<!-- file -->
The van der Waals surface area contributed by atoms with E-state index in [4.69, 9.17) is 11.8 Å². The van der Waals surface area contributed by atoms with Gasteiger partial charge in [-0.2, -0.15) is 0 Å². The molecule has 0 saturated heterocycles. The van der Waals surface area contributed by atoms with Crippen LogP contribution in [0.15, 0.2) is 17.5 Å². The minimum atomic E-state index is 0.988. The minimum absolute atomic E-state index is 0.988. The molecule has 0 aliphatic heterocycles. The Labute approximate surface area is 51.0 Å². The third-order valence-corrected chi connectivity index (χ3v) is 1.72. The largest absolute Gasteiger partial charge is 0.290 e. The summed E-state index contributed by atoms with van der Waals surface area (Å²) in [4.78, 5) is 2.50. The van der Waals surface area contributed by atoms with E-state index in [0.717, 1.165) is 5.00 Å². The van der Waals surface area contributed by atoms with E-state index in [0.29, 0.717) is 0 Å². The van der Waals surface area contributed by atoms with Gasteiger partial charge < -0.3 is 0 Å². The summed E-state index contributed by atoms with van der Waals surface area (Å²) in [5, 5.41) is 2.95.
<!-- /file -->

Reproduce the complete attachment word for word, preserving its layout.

The van der Waals surface area contributed by atoms with E-state index in [4.69, 9.17) is 11.8 Å². The van der Waals surface area contributed by atoms with Gasteiger partial charge in [-0.2, -0.15) is 0 Å². The molecule has 0 saturated heterocycles. The van der Waals surface area contributed by atoms with Crippen LogP contribution in [0.15, 0.2) is 17.5 Å². The minimum atomic E-state index is 0.988. The minimum absolute atomic E-state index is 0.988. The molecule has 0 aliphatic heterocycles. The Labute approximate surface area is 51.0 Å². The third-order valence-corrected chi connectivity index (χ3v) is 1.72. The largest absolute Gasteiger partial charge is 0.290 e. The summed E-state index contributed by atoms with van der Waals surface area (Å²) in [4.78, 5) is 2.50. The van der Waals surface area contributed by atoms with E-state index in [0.717, 1.165) is 5.00 Å². The van der Waals surface area contributed by atoms with E-state index in [0.29, 0.717) is 0 Å². The van der Waals surface area contributed by atoms with Gasteiger partial charge < -0.3 is 0 Å². The summed E-state index contributed by atoms with van der Waals surface area (Å²) in [5, 5.41) is 2.95.